Today’s Fattoush -Crumbled Pita Chip Salad recipe is one of my all-time favourite salads. I eat this at least 3 times a week through the cold winter months when everything is white and all I’m craving is green. With its crisp romaine lettuce, cucumbers, and tomatoes flecked with fresh herbs, crumbled pita chips, and a fresh-bomb garlic, lemon, and za’atar dressing, Fattoush -Crumbled Pita Salad lifts that winter dreariness for at least as long as I munch the salad. I hope you enjoy it as much as we do!
It’s salad time! And crouton time! I have a two-fer for you on this glorious day.
How much do you love salad this time of year? Maybe I should rephrase that. How much do I love salad this time of year? I’m nutty nuts over it.
I’m a definite crouton girl, too, so today is extra fun for me. The Pita crisps serve as some world-class croutons, to be sure, but they’re also PERFECT for dipping into the summer standard hummus or whatever dunkable goodies you like best.
Do you love pita chips, too? I’m a little bonkers over them personally. They’re in the Bagel Chip category for the guys and me. I hear people crunching and munching on them from the moment the pan comes out of the oven until I hear hands swishing around for whatever leftover crumbs are rattling around at the bottom of the jar.
When I get a fresh batch of pita chips out of the oven, my first order of business is to set aside enough to make a massive batch of Fattoush. Fattoush -for those of you who aren’t lucky enough to live where there is great Lebanese food available- is my favourite summer salad by a mile and a half. Crisp Romaine lettuce is the base for this mega-refreshing herbed salad with a garlicky lemon, sumac, and oil dressing.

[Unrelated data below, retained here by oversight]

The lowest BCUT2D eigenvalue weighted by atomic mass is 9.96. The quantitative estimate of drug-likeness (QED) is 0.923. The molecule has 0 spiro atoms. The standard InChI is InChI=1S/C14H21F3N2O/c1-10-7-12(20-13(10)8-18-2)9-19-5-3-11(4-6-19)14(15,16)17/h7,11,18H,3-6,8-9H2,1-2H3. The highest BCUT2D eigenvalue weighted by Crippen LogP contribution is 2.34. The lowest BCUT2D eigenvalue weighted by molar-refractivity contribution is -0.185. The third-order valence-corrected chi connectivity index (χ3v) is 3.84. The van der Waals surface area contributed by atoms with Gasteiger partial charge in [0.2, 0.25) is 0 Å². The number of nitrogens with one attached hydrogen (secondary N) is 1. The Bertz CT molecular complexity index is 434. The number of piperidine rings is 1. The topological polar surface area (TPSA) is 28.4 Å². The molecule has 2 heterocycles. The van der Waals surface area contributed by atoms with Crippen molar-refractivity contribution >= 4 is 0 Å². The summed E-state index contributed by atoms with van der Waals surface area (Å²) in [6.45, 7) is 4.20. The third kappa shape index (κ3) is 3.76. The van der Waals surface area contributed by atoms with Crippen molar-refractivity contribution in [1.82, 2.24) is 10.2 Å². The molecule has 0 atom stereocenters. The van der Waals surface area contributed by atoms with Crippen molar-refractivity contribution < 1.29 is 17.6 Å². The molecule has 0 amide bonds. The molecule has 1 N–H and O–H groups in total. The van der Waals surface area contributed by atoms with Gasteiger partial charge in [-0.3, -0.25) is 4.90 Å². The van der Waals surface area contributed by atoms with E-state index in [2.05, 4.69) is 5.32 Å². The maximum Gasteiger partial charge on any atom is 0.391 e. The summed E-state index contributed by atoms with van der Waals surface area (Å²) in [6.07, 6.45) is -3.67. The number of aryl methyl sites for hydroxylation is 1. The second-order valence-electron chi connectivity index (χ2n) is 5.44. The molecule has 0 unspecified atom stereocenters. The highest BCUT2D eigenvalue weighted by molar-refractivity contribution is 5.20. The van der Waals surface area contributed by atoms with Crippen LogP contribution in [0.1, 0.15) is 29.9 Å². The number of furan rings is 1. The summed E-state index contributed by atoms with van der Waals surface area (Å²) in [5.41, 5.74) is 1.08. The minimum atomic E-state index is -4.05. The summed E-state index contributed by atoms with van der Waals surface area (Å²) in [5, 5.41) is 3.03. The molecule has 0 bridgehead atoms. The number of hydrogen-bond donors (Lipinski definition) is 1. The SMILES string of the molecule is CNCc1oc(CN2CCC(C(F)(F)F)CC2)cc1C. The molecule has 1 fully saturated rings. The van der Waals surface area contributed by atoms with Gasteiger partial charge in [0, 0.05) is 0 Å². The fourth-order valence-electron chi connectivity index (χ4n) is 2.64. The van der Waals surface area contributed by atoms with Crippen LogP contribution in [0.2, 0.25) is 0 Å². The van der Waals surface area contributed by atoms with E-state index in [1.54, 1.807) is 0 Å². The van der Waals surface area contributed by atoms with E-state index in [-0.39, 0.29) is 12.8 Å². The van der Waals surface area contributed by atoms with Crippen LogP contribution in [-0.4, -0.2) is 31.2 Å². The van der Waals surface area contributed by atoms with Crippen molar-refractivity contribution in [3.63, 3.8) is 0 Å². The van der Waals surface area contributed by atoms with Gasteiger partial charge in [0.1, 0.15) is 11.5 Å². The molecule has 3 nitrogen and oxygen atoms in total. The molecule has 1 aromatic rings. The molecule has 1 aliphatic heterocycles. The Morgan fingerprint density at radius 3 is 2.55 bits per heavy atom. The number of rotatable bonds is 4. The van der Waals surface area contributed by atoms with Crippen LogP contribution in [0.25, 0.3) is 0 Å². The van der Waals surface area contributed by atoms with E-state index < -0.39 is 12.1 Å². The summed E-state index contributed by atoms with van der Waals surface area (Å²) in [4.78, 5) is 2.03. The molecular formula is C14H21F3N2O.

Now… A word or two on sumac. No: it’s not the poisonous kind. Poisonous sumac* you want to avoid, clearly, but edible sumac grows widely (and wildly) in many parts of the United States and is not only perfectly harmless, but is also perfectly tasty. There are three varieties -smooth, staghorn and dwarf- that are safe to eat. One identifying characteristic that they share is the bright red or brown hairy clusters of fruit that are about peppercorn sized and in an arrangement like upside-down clusters of grapes. You can gather them before a rainstorm (which washes away the lovely sour, citrus-like flavour), dry them, and grind them for your own FREE sumac, or you can do like I did this time and buy a bag of sumac from Amazon.com. Given that it won’t the the right season for gathering sumac for a couple of months, and we need salad THIS VERY DAY, I’d say buy the sumac.
*For a while last week, I thought I might be allergic to sumac and it made me very sad indeed. As it turns out, I was allergic to a gin & tonic I had made with a new brand of gin. This made me very happy indeed because frankly? I could care less about that gin & tonic.
Why bother? Well, I suppose you could skip it if you’re feeling REALLY cheap or doubtful, but your salad won’t be the same. I promise you this. Sumac delivers a punch of citrus that’s like lemon on steroids. That’s part of what makes this salad such a powerhouse of summer refreshment. Everyone who has had a proper Fattoush is nodding their heads in agreement right now. They’re also quietly wondering when I’ll bring up the herbs. Give me a minute, I have to address the subject of properly preparing your garlic for the dressing first.
Back to the herbs! Whatever you do, don’t skip the herbs here. Mint and parsley are CRUCIAL to the overall flavour. If you haven’t had the salad yet, you might scratch your head a bit at me, but I wouldn’t steer you wrong. It doesn’t scream MINT or PARSLEY but I guarantee you that if you leave them out, the salad will fall flat.